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Amnestied Chechen Rebels Live in Fear

Onetime militants say the only way to stay safe is to join Chechnya’s security services.
By Aslambek Badilayev

It was three o’clock in the morning when government security forces recently burst into Dagman Bantayeva’s home in the western Chechen village of Komsomolskoye.

She stood paralysed and shivering as they ransacked the house, demanding money and gold and shouting in Chechen and Russian for her son Salman.

“They found him sleeping in the next room, beat him black and blue, put him into a car, and took off in the direction of [the town of] Gudermes,” said Dagman, whose son is still missing.

She is one of many Chechen mothers who have stood by helplessly in recent months as government troops carried away their sons, former rebel fighters who despite receiving an official amnesty from the Kremlin-backed government are tormented by the security forces.

Many onetime militants who have taken up the amnesty, given up their weapons and re-entered civilian life, say they still live in constant fear. They say officials can always use their past against them and arrest them at any moment.

Dagman concurs, "My son laid down arms in January 2000 and was amnestied because he gave up fighting against federal forces voluntarily. We were told then that no one would touch him, and he would not be accused of anything. In spite of all these promises, my son was abducted and we have no idea where he is."

For many, the best protection is to join their former adversary – the Chechen Presidential Security Service, a force of 15,000 men under the control of Chechen deputy prime minister Ramzan Kadyrov. The group’s main purpose is to search for and eliminate pro-independence militants, so onetime rebel fighters find themselves taking up arms against their former comrades.

Sources in the security services - often referred to as the Kadyrovtsy because of the vice premier’s involvement - say that, in recruiting for the country’s law enforcement bodies, Kadyrov often interviews the applicants himself and prefers if they have fought in both Chechen conflicts.

New recruits are asked to bring along three relatives to vouch for them, sources say. From that moment on, each is held responsible for the conduct of the conscript.

Adam, who asked IWPR not to use his real name, is one such former militant who now occupies a high post in the security services. An ex-rebel field commander, he even admits to taking part in abducting civilians in the period between the two Chechen wars, from 1996-1999, when a pro-independence government was in power and kidnapping was rampant.

"There is no other way out if you want to survive," said Adam, stroking his thick beard. "I surrendered, because I was tired of war and was in constant fear for my relatives. I have no other chance of living peacefully. If I am here, at least my family will be secure."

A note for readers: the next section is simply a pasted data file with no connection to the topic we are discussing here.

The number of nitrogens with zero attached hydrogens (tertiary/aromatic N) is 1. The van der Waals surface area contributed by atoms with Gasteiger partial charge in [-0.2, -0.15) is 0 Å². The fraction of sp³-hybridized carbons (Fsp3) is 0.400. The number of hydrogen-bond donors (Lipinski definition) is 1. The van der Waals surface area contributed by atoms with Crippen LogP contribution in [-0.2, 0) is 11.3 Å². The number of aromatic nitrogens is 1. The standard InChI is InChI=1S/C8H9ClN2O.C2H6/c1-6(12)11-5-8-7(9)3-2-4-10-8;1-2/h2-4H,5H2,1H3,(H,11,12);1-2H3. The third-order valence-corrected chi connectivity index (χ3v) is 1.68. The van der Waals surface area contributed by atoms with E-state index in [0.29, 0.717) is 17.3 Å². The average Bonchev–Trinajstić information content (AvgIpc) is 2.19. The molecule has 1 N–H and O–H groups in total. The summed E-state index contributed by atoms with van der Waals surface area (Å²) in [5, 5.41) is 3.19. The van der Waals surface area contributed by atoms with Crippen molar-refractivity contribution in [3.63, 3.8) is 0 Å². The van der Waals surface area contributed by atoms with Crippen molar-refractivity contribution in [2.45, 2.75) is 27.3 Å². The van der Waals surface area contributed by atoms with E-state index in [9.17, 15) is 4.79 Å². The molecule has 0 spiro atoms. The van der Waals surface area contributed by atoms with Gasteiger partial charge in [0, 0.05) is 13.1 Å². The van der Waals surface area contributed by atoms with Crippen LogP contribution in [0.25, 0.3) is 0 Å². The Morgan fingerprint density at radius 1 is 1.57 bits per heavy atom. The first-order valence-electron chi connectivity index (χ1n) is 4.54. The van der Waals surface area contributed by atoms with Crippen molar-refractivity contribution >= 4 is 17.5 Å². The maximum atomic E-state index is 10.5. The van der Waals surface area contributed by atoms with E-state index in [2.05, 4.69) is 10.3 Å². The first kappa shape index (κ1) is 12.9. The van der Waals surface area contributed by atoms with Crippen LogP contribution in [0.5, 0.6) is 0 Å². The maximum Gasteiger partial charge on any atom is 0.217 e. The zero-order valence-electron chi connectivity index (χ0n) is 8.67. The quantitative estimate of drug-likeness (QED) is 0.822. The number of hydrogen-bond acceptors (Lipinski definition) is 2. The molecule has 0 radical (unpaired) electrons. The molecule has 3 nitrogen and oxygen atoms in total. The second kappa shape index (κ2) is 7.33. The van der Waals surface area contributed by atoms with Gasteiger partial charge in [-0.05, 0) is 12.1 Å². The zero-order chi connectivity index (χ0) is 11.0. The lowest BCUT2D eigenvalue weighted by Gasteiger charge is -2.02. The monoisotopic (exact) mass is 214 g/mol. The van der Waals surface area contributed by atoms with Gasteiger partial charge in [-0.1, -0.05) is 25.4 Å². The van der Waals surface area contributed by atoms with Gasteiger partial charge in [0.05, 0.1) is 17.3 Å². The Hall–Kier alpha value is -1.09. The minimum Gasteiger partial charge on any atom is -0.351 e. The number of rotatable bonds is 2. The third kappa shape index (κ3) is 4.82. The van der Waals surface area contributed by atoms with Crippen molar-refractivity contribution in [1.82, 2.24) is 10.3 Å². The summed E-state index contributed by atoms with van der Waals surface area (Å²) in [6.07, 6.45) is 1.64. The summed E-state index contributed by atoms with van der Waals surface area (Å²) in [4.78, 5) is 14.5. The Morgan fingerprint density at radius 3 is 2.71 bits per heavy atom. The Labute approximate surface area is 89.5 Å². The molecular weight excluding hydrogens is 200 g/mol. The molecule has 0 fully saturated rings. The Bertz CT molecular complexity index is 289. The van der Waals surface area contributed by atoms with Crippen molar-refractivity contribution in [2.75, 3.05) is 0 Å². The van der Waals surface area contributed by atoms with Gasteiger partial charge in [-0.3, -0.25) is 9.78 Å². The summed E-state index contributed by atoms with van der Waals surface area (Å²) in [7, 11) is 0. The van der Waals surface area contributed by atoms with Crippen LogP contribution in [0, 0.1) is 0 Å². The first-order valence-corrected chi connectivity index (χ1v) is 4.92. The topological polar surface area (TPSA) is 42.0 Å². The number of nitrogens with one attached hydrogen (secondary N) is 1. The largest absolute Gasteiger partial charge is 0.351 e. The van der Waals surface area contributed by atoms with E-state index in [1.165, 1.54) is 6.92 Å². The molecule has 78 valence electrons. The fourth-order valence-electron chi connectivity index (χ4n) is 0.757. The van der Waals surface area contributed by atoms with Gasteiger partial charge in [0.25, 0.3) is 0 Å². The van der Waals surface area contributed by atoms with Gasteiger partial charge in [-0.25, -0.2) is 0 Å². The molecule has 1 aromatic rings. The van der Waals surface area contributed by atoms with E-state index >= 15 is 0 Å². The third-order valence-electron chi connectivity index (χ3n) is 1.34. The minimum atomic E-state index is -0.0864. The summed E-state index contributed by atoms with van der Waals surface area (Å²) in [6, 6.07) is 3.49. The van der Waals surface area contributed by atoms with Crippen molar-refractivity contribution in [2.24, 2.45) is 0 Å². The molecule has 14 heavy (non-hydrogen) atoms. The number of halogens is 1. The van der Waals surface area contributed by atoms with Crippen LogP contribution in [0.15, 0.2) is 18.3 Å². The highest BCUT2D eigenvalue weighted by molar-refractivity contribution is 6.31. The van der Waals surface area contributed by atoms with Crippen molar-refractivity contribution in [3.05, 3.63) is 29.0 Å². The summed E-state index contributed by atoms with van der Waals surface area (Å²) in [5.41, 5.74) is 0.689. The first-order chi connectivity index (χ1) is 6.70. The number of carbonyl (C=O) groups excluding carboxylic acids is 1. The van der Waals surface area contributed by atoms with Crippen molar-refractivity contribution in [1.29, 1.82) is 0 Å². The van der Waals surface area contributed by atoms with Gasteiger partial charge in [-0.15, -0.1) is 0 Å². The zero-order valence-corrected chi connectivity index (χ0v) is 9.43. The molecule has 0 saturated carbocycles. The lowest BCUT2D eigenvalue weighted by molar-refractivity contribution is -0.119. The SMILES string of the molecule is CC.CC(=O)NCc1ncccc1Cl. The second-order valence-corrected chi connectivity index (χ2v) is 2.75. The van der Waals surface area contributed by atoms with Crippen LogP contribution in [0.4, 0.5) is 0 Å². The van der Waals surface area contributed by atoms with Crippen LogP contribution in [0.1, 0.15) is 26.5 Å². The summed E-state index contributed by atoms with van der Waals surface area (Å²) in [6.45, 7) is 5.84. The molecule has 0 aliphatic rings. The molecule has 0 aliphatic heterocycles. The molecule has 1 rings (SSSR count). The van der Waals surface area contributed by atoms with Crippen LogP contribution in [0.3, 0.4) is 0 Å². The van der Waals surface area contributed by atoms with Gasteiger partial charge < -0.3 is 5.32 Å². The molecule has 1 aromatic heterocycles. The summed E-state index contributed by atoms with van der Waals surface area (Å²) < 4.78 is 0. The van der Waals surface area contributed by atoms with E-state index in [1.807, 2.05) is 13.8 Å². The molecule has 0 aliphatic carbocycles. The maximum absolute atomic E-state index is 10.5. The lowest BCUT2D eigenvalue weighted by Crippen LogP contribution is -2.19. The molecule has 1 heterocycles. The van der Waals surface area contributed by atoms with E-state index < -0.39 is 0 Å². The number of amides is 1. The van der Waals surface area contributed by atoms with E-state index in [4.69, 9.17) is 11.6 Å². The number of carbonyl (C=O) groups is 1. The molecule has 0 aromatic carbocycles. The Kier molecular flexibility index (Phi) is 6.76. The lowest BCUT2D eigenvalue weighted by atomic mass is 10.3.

Chechen officials refused to comment on the specifics of cases involving former rebel fighters who have been pardoned, but Vladimir Barinov of the Grozny prosecutor's office said that in general there are never any “completely clean” former militants.

"All of them are more or less stained with blood,” said Barinov. “They are now trying to wash themselves clean after they join the police. They will always be checked. Who knows that they do not maintain links with their friends?

"I have information that, in the security forces, there are 86 people who are who are on the federal wanted list for having committed serious crimes. However, they are not made to answer for them."

Moscow introduced one amnesty at the end of the first Chechen conflict and three since 1999. The precise number of those who have received reprieves is unknown though unofficial data suggests the majority of the Kadyrovsty are amnestied fighters.

However, membership of the security service does not always mean that an ex-rebel will be safe.

"Many of them are being constantly humiliated by their new colleagues,” said Turko Patakhov, chief specialist of the Committee for Constitutional Rights of Citizens of the Chechen Republic. “We know this because our committee constantly receives oral complaints, but none of them dares to make one in writing. They are just afraid."

One particularly extreme case of retribution against an ex-rebel-turned-security force member concerned Alu Ismailov, from the northern village of Chiri-Yurt.

One cold winter day, as members of his family later recounted, several cars pulled up to their house. After blocking off the house and the entire street, masked gunmen burst into the room where Alu was relaxing after work. The men took him out into the street, beat him with rifle butts, and then shoved him and his brother Alasha into a car, although Alu told them that he worked in the security service and showed them his documents.

The men threw Alasha out of the car on the outskirts of the village and delivered Alu to the local police station. The next day, his family managed to rescue a severely beaten and half dead Alu from the detention centre with the help of his former colleagues.

Dagman, the mother of the amnestied gunman who was abducted, said it would have been better if her son had stayed in the forest.

"I am wracked with guilt. After all, it was me who persuaded him to return home. I do not have my boy now," said the old woman sighing heavily and looking at the road where she last saw him.

Aslambek Badilayev is a correspondent for the Zov Zemli newspaper in Grozny.

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